Jerome Charyn is an award-winning author with more than 50 published works to his credit. Pulitzer Prize-winning novelist Michael Chabon calls him “one of the most important writers in American literature,” New York Newsday described him as “a contemporary American Balzac,” and the Los Angeles Times called him “absolutely unique among American writers.”

Since the 1964 Charyn has published thirty novels, three memoirs, eight graphic novels, two books about film, short stories, plays, and works of non-fiction. Two of his memoirs were named the New York Times Book of the Year.

He has been a finalist for the PEN/Faulkner Award for Fiction, received the Rosenthal Award from the American Academy of Arts and Letters, was named Commander of Arts and Letters by the French Minister of Culture and is Distinguished Professor Emeritus of Film Studies at the American University of Paris.

Stay Thirsty Magazine was privileged to visit with Jerome Charyn at his Manhattan home for this Conversation.

STAY THIRSTY: In your new book, In the Shadow of King Saul, New York City plays a central role. How has that city affected your beliefs, your dreams and your ambitions?

JEROME CHARYN: I really didn’t know New York at all as a child. I was born in the Bronx, and didn’t ever visit Manhattan, except for a trip to some miraculous movie palace and visits to my grandparents on the Lower East Side. I remember the long walks I took, seeing the magical posters of Yiddish theatres and the pillars of the Manhattan Bridge. But if Saul Bellow was “Chicago-born,” I was Bronx-born, and raised on Manhattan dreams.

Once upon a time long ago, New York was a city where the poor thrived as well as the rich. The city’s dowagers, the wives of Manhattan bankers and dentists, frequently taught in the public schools. We were their exotic gifts and they taught us how to speak with a strange kind of aristocratic music.

The Manhattan of my childhood no longer exists, except perhaps in the outreaches of the boroughs which have yet to be gentrified.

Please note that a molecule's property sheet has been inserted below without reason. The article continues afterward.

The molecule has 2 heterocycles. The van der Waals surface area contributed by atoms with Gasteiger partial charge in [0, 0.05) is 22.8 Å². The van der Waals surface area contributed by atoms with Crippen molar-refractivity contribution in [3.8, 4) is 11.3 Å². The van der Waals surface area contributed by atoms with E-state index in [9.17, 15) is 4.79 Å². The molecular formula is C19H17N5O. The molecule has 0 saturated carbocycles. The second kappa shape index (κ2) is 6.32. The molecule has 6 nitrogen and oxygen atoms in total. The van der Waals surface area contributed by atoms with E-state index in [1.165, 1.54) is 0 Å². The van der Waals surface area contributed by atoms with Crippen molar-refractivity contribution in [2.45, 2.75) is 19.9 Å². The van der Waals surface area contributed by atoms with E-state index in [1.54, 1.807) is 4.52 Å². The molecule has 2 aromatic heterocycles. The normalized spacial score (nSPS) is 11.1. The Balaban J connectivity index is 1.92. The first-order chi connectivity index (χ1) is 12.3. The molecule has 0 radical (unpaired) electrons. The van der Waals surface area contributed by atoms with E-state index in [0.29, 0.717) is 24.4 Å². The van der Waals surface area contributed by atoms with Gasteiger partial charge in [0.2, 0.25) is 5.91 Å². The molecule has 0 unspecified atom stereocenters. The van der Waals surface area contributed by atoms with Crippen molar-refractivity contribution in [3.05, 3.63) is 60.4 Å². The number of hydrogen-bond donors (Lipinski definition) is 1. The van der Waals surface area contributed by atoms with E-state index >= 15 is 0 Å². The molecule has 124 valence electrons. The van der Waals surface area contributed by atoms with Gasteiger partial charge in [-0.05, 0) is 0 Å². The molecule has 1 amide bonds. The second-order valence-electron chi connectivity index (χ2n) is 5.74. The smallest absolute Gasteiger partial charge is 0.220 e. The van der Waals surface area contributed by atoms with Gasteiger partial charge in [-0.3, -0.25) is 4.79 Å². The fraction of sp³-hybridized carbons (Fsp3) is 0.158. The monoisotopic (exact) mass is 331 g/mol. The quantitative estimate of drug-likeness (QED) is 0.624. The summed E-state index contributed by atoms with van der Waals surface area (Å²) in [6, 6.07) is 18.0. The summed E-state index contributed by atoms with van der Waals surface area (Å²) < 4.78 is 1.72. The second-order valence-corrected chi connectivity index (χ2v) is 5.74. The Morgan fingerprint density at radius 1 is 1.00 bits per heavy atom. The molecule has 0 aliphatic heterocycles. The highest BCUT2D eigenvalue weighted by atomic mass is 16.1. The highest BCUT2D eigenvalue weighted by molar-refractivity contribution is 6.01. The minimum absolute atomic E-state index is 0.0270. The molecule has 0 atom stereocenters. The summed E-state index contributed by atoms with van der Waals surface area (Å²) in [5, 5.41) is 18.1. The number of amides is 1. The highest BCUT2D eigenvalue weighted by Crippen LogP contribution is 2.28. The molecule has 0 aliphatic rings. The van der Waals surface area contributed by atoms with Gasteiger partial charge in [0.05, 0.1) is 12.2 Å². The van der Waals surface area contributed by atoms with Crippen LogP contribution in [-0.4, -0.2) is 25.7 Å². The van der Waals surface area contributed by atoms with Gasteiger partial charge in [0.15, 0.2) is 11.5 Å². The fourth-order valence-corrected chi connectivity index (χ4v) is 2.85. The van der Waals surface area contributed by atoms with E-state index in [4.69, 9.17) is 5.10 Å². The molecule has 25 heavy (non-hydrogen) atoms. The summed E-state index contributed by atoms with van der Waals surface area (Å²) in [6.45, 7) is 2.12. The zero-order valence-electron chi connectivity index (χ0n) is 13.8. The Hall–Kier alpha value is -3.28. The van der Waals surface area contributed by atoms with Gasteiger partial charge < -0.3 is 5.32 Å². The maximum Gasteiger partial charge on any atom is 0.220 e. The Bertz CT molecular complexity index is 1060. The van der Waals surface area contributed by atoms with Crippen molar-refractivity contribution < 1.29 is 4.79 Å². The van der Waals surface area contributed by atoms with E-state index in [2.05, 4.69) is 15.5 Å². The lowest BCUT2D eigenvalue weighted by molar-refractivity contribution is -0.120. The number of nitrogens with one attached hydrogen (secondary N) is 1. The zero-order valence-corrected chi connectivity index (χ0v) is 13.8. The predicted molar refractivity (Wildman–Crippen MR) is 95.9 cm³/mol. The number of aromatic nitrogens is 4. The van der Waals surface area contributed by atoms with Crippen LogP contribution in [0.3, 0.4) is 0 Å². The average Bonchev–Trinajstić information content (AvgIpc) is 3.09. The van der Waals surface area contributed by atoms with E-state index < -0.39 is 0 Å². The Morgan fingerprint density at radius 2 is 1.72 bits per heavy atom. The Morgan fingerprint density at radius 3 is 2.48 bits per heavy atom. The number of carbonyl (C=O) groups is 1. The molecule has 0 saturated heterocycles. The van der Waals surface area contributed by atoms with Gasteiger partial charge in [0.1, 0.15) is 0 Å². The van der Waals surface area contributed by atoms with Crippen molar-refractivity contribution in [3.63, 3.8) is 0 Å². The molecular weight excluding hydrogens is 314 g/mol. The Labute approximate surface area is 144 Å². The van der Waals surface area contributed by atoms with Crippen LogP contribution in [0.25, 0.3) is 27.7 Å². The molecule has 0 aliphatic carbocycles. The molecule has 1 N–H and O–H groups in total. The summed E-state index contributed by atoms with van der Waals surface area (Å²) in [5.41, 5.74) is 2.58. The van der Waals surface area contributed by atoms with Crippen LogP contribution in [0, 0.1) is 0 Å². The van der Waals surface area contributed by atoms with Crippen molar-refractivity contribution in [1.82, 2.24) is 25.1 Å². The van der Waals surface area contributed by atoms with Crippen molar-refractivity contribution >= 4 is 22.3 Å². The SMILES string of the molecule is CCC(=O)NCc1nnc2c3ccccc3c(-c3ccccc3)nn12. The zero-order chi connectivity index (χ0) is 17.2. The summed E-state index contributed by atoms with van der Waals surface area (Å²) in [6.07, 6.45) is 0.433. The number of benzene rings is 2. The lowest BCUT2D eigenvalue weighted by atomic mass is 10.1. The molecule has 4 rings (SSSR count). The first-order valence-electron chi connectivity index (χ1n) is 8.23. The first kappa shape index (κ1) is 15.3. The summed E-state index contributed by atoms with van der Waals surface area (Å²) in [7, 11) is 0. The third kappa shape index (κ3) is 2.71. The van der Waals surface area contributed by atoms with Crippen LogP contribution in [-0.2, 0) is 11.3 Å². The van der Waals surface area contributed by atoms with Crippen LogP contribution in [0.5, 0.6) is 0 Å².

I live among the rich.  I don’t like it.

STAY THIRSTY: You have said that, “I am Saul, though I’ve never been a king.” It seems, however, that your voice often comes from the darker side of your emotions. Do you see yourself as a tragic figure like King Saul; someone whom God has rejected?

JEROME CHARYN: To see myself as a tragic figure would mean that I exist, and I don’t really exist outside the page. I love Saul, because he was sentenced for his silence, for his inability to sing, and to hear God’s songs. It’s within those silences that my writing began and where I forever remain.

STAY THIRSTY: Your essays often focus on larger-than-life figures from politicians like Ed Koch to authors like Saul Bellow. Do you see yourself as a one of them or as someone else?

JEROME CHARYN: There’s almost no resemblance between Ed Koch, our wonderful former gangster mayor and Saul Bellow, who wrote about gangsters but had a kind of handsome dignity. I admired the bravura of both these men, but I could never have crept inside their skin.
Jerome Charyn 

STAY THIRSTY: The fact and impact of Ellis Island as a symbol of immigration in the early 20th century resonates in your essays, in your descriptions of life in New York’s neighborhoods and in your life. Are there modern-day Ellis Islands in the 21st century that will provide grist for the writers in the coming decades?